Pat Brown was an engaging, exuberant, extroverted Hubert Humphrey-style liberal whose love of California was visceral and immediate. Pawel shares Pat's enthusiasm for flying low in a propeller plane and gazing lovingly at the California landscape, and his habit of stopping in roadside restaurants to glad-hand potential voters. His upbeat personality reflected a kind of post-war optimism that guided him in initiating ambitious and legacy-building projects, particularly in the realms of higher education and water.

Paradoxically, for a man considered the patriarch of a California dynasty, Pawel believes that Pat Brown has often been forgotten, especially considering his profound influence on the growth of California.

"It's true that he's been somewhat overlooked," she says. "Part of that is the East Coast vision of California that he was a victim of, in some ways. There is one good biography of Pat Brown, and that's it. And for someone who had such a major impact on the built environment of California—the water, the roads, the universities and the schools—it's surprising there hasn't been more exploration of his impact on the state."

He was what is today an extinct American political species: the can-do liberal who dreamed big, then delivered. Along with educator Clark Kerr, the first Governor Brown championed an ambitious master plan that turned the University of California system into the "model for modern research universities across the country," with a commitment keep the tuition free for all Californians.

Pat Brown also took on perhaps the state's most intractable problem with one of its most ambitious solutions. Though the population of California was mostly in the south, the state's water was mostly in the north. Early on, Brown declared a satisfactory solution to the water problem as "a key to my entire administration." The result was the massive California State Water Project, featuring the giant aqueduct, now named for Pat Brown, that runs along the spine of California's Central Valley.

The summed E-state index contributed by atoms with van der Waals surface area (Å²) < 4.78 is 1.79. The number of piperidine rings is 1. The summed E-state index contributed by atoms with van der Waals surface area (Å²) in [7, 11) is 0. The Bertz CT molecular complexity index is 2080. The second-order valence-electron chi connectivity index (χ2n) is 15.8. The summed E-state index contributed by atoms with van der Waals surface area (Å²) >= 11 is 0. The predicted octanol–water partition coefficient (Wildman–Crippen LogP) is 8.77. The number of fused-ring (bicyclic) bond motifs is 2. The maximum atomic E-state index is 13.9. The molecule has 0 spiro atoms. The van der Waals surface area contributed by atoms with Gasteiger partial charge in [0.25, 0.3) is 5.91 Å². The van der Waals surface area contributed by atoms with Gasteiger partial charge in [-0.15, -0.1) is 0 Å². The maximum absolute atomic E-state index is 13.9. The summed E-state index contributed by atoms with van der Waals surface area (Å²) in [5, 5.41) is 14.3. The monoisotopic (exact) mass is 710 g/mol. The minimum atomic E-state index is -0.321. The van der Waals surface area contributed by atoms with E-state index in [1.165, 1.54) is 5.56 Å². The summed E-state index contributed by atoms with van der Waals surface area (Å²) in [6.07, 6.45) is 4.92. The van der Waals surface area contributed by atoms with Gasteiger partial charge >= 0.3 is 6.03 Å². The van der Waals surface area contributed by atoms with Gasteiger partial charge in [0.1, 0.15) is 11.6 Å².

In Pawel's account, Pat Brown's enthusiasms for governing California were charmingly sentimental. Brown was especially attentive to the moment when California surpassed New York as the nation's most populous state. A billboard tallying the numbers was installed near the Bay Bridge, and when the moment finally came at the end of 1962, Gov. Brown declared a four-day celebration. (In an era of clogged freeways and outrageous housing prices, celebrating such a thing today is inconceivable for anyone but real estate speculators). Pat Brown also comes across as a proto-environmentalist who could not stay away from Yosemite and who said that his favorite spot in California was a High Sierra camp called Glen Aulin.

Brown was defeated for a third term by revanchist Republican Ronald Reagan. After eight years of Reagan in Sacramento, turned off by the corruption of California favorite-son Richard Nixon in the Watergate scandal, California turned again to an Edmund G. Brown, this time the son.

Miriam Pawel's book, 'The Browns of California,' tells the story of both Pat and Jerry Brown—and the impact they had on the Golden State. Photo by Wendy Vissar


In contrast to his father, Jerry Brown—at least in his first term as governor, from 1975-83—was more a reflection of the Vietnam-Watergate generation: arrogant, intellectually voracious, almost puritanical in his disdain for mainstream politics, the brooding iconoclast who simultaneously hated displays of wealth and loved hanging out with rock stars. Though it was never overt, young Jerry was a walking rebuke of his father's entire orientation to the world.

Jerry Brown's mission was to attack the status quo, and he often did so in the most theatrical ways imaginable. He canceled the inaugural ball, flew commercial, rented a small apartment while turning his back on the Reagans' governor's residence, and chose to drive a blue Plymouth instead of ride in the governor's Cadillac limo. His staff, often called "the Brownies," were a collection of friends and acquaintances, many of whom had no experience in politics. He had no chief of staff or other gatekeeper, and he often conducted the state's business during hours only a vampire would love.

Jerry's style resonated in a post-Watergate era of limits, but it bewildered many of his constituents, not the least of which was his dad.